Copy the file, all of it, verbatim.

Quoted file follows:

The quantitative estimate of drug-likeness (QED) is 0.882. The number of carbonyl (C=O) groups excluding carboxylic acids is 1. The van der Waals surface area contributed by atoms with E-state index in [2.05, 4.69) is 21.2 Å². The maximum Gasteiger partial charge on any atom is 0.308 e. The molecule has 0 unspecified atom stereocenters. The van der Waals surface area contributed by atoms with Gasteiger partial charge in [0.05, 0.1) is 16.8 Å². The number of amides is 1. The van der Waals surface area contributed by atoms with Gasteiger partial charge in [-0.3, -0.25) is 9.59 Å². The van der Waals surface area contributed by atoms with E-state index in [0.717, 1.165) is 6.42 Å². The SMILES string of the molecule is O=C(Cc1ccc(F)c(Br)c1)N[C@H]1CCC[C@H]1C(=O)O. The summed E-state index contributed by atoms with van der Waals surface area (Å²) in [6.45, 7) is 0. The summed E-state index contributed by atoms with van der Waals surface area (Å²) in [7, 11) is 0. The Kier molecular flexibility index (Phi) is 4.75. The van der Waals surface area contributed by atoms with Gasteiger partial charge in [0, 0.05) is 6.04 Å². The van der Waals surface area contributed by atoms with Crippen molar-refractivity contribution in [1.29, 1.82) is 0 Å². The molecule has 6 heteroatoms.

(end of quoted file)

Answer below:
The quantitative estimate of drug-likeness (QED) is 0.882. The number of carbonyl (C=O) groups excluding carboxylic acids is 1. The van der Waals surface area contributed by atoms with E-state index in [2.05, 4.69) is 21.2 Å². The maximum Gasteiger partial charge on any atom is 0.308 e. The molecule has 0 unspecified atom stereocenters. The van der Waals surface area contributed by atoms with Gasteiger partial charge in [0.05, 0.1) is 16.8 Å². The number of amides is 1. The van der Waals surface area contributed by atoms with Gasteiger partial charge in [-0.3, -0.25) is 9.59 Å². The van der Waals surface area contributed by atoms with E-state index in [0.717, 1.165) is 6.42 Å². The SMILES string of the molecule is O=C(Cc1ccc(F)c(Br)c1)N[C@H]1CCC[C@H]1C(=O)O. The summed E-state index contributed by atoms with van der Waals surface area (Å²) in [6.45, 7) is 0. The summed E-state index contributed by atoms with van der Waals surface area (Å²) in [7, 11) is 0. The Kier molecular flexibility index (Phi) is 4.75. The van der Waals surface area contributed by atoms with Gasteiger partial charge in [0, 0.05) is 6.04 Å². The van der Waals surface area contributed by atoms with Crippen molar-refractivity contribution in [1.29, 1.82) is 0 Å². The molecule has 6 heteroatoms.